Dominion Resources' (NYSE:D) is a diversified energy giant operating in the Northeast. Its fingers reach into regulated utilities, electricity transmission, natural gas infrastructure, and merchant power generation. That's a lot of moving parts and there are positives to watch in each of its businesses that should drive long-term shareholder returns.
However, if the company encounters troubles anywhere along the way, investors could take a less positive view of the shares. And since the stock price is up over 100% over the past five years, any trouble could lead investors to jump ship. So it's important that you keep a watchful eye on Dominion.
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One of the first areas to keep an eye on is carbon. Like most utilities, Dominion has been switching to green alternatives like renewables and natural gas. For example, on the merchant power side of the business it recently sold coal power plants so it could focus on its Millstone nuclear plant and an expanding renewable portfolio.
While nuclear and renewable power (wind and solar, for example) don't have to deal with the increasing scrutiny placed on carbon dioxide emissions, switching to natural gas-powered plants will only delay the day of reckoning. That's because, like coal, natural gas is a carbon based fuel. Cleaner, sure. But clean? Not quite.
How big an issue could this be? In 2013, coal, which is currently under heavy fire from environmentalists, accounted for roughly 26% of Dominion's power generation. Natural gas was around 30%. Oil, another carbon fuel, came in at 9%. In other words, roughly two-thirds of the company's power is from carbon based fuels. This is a long-term issue, but one where sentiment could change quickly with regulatory shifts. Watch this issue and how quickly Dominion "cleans up" its power act.
Are MLPs good or bad?
One of Dominion's big growth plans is to set up a master limited partnership (MLP) to house its partially and fully owned natural gas assets, including a planned liquefied natural gas (LNG) export terminal.
However, there are potential tax issue with the MLP structure, and the U.S. government has made frequent grumblings about trying to limit its use. With more and more companies looking to set up MLPs, look for the government to increasingly focus on the space. It could lead to a moratorium on the MLP structure or at least efforts to make setting up an MLP more difficult.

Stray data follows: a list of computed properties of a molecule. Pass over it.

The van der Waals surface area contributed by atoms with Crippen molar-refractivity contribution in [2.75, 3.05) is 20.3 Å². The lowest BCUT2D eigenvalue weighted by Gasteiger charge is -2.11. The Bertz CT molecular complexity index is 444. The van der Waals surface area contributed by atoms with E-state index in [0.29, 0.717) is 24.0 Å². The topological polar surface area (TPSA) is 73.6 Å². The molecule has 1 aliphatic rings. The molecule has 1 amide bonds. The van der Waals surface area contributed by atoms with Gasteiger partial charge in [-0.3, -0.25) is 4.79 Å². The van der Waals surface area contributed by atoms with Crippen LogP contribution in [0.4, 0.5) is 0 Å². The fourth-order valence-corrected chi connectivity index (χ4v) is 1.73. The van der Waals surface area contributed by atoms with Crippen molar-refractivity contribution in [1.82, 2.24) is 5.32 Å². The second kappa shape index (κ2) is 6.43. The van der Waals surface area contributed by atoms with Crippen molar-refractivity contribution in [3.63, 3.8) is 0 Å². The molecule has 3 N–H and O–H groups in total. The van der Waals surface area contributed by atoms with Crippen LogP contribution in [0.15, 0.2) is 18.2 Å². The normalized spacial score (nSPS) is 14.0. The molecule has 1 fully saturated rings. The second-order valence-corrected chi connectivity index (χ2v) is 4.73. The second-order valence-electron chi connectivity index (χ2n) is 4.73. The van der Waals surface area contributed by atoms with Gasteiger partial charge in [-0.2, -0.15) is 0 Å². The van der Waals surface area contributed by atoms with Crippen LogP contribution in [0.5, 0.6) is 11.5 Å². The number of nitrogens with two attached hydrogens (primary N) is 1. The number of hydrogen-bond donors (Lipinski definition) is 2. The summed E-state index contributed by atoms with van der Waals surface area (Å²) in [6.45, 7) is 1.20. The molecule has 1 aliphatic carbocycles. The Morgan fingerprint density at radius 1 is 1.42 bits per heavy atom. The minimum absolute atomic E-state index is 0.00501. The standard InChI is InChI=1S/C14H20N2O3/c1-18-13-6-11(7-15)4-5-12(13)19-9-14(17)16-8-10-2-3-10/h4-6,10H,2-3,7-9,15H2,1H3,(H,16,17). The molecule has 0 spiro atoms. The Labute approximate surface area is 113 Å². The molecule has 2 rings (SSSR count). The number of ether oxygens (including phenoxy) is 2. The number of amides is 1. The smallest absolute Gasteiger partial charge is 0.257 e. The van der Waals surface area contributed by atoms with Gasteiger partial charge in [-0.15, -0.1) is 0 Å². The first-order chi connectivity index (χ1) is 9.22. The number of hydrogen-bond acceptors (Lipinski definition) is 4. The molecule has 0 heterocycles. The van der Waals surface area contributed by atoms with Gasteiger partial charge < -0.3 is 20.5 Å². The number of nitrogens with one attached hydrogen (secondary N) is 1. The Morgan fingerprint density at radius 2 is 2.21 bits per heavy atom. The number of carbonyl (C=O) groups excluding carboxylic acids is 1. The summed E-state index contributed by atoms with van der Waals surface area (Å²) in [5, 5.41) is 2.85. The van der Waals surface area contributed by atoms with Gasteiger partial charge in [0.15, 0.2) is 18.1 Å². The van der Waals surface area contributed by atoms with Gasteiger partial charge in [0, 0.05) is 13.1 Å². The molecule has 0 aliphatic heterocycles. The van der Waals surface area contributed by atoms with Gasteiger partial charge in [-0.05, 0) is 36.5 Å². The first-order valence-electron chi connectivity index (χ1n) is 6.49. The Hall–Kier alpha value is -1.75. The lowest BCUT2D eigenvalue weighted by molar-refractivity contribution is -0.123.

Dominion Resources' assets shouldn't have any trouble passing muster, but investors tend to go to extremes. Since Dominion is aggressively talking up its MLP plans, any troubles (regulatory or otherwise) could lead to the shares taking a hit.
A merchant of power
A more pressing problem to watch right now is Dominion's merchant power business. Although the Millstone nuclear plant is a big part of this business and is likely a diamond in the rough, historically low natural gas prices have depressed energy prices. Thus, this segment of the company has been struggling.
That's not to say that other parts of the business haven't more than made up for merchant power's difficulties, but that this sore spot needs to be watched. That's particularly true since low natural gas prices look like they will be with us for a while. And, thus, Dominion's merchant power business is likely to remain a drag.
Alone that shouldn't be too much of an issue, but if another part of the business starts to weaken there could be a compounding effect -- at least in investors' minds. Watch the performance of Dominion's merchant arm, since it could remain a thorn in the lion's foot until results improve.
More good than bad
At the end of the day, there's more good news than bad at Dominion Resources. However, for a utility stock that's doubled in five years, any bad news could compound with a still weak merchant business to knock a little near-term wind out of Dominion's share price. Don't avoid the company, but at least be prepared in case everything doesn't go as planned.
Reuben Brewer has no position in any stocks mentioned. The Motley Fool recommends Dominion Resources. Try any of our Foolish newsletter services free for 30 days. We Fools may not all hold the same opinions, but we all believe that considering a diverse range of insights makes us better investors. The Motley Fool has a disclosure policy.